BUSINESS
02/06/2013 1:44 AM AEST | Updated 02/06/2013 2:03 AM AEST

Fake Shops Hide Northern Ireland's Struggling Economy Ahead Of G8 Summit (PHOTOS)

A pedestrian walks past stickers applied to the windows of a former butcher's shop in Belcoo, Northern Ireland, outside Enniskillen on June 1, 2013. The stickers give the premises the superficial appearance of a open business. More than 100 properties within range of the Lough Erne resort which hosts the G8 Summit have been tidied up, painted or power-hosed. (PETER MUHLY/AFP/Getty Images)
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A pedestrian walks past stickers applied to the windows of a former butcher's shop in Belcoo, Northern Ireland, outside Enniskillen on June 1, 2013. The stickers give the premises the superficial appearance of a open business. More than 100 properties within range of the Lough Erne resort which hosts the G8 Summit have been tidied up, painted or power-hosed. (PETER MUHLY/AFP/Getty Images)

City councils are attempting to hide the level of economic decay suffered in some Northern Ireland towns by painting fake storefronts on closed-down businesses in anticipation of the G8 economic summit this month.

Around 300,000 pounds of government funds have been invested on sprucing up more than 100 properties in the Northern Ireland county of Fermanagh, which will host the international G8 economic summit June 17-18, The Irish Times reports. Closed storefronts have been painted to resemble working stores, complete with doors that appear open but don't function and two-dimensional goods hanging from the windows, all in an effort to hide the dereliction caused by the economic struggles of the past few years, according to the Irish Times.

“We want to present the county as best as we can and promote it in terms of industry and tourism,” local Council Chief Executive Brendan Hegarty told The Irish Times, calling the project a “phenomenal opportunity.”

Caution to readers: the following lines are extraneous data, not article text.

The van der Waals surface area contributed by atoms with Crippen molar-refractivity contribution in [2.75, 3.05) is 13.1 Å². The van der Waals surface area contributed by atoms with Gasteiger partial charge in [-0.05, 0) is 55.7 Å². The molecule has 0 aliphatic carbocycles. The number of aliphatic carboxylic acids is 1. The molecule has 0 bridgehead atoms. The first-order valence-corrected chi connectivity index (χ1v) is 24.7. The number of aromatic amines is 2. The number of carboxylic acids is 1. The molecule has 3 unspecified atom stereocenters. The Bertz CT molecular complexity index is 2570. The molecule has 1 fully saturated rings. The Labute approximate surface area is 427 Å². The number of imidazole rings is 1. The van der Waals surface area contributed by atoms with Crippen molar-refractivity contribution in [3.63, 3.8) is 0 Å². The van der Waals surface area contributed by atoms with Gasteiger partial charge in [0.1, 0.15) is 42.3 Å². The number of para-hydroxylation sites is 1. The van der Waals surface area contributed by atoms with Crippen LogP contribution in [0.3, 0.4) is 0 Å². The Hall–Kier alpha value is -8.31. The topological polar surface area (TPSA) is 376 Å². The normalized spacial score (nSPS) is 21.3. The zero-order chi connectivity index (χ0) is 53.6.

But some locals view the superficial efforts as a wasteful attempt to hide real economic struggles. This particular area in Northern Ireland suffers higher child poverty rates than the rest of the country, ThinkProgress reports. Meanwhile, lost jobs and failed businesses in the fallout from the global financial crisis are recovering at a glacial pace -- economic growth in Northern Ireland is expected to remain under 0.5 percent through 2014, Belfast Telegraph reports.

“No one is fooled,” Phil Flanagan, a former owner of a closed butcher shop which has now been papered over to appear as if it’s still thriving, told The Telegrpah. “It is like when your mother-in-law is coming to visit and you give the house a tidy up.”

Indeed, such attempts to hide harsh economic realities aren’t new. In 2010, the U.K. town of North Tyneside painted nearly an entire street with decoy storefronts to hide the effects of recession, the BBC reports.

But not everyone in County Fermanagh views the fake shops negatively. The project has provided a much needed stimulus in the form of jobs for painters and construction workers, according to the BBC.

"The town looks fantastic, it's a good excuse for people to get doing work,” one painter said.